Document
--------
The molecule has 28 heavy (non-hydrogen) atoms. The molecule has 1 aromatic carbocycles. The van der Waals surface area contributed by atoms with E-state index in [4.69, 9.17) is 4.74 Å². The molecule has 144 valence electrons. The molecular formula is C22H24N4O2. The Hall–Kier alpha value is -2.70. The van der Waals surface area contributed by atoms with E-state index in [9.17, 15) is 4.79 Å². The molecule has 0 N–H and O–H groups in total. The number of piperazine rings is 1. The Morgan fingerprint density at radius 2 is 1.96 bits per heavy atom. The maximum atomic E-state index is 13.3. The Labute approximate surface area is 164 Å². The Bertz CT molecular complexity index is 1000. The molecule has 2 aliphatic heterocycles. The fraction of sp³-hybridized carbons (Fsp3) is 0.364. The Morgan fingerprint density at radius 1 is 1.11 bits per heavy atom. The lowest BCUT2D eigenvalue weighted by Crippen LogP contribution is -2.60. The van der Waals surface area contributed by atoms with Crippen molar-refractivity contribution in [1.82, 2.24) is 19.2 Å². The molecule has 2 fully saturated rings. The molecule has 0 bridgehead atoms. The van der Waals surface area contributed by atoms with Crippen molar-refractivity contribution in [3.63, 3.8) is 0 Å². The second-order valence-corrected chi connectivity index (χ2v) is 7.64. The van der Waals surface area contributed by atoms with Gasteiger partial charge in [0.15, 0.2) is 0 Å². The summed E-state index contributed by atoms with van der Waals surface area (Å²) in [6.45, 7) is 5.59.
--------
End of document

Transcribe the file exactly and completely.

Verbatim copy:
The molecule has 28 heavy (non-hydrogen) atoms. The molecule has 1 aromatic carbocycles. The van der Waals surface area contributed by atoms with E-state index in [4.69, 9.17) is 4.74 Å². The molecule has 144 valence electrons. The molecular formula is C22H24N4O2. The Hall–Kier alpha value is -2.70. The van der Waals surface area contributed by atoms with E-state index in [9.17, 15) is 4.79 Å². The molecule has 0 N–H and O–H groups in total. The number of piperazine rings is 1. The Morgan fingerprint density at radius 2 is 1.96 bits per heavy atom. The maximum atomic E-state index is 13.3. The Labute approximate surface area is 164 Å². The Bertz CT molecular complexity index is 1000. The molecule has 2 aliphatic heterocycles. The fraction of sp³-hybridized carbons (Fsp3) is 0.364. The Morgan fingerprint density at radius 1 is 1.11 bits per heavy atom. The lowest BCUT2D eigenvalue weighted by Crippen LogP contribution is -2.60. The van der Waals surface area contributed by atoms with Crippen molar-refractivity contribution in [1.82, 2.24) is 19.2 Å². The molecule has 2 fully saturated rings. The molecule has 0 bridgehead atoms. The van der Waals surface area contributed by atoms with Crippen molar-refractivity contribution in [3.63, 3.8) is 0 Å². The second-order valence-corrected chi connectivity index (χ2v) is 7.64. The van der Waals surface area contributed by atoms with Gasteiger partial charge in [0.15, 0.2) is 0 Å². The summed E-state index contributed by atoms with van der Waals surface area (Å²) in [6.45, 7) is 5.59.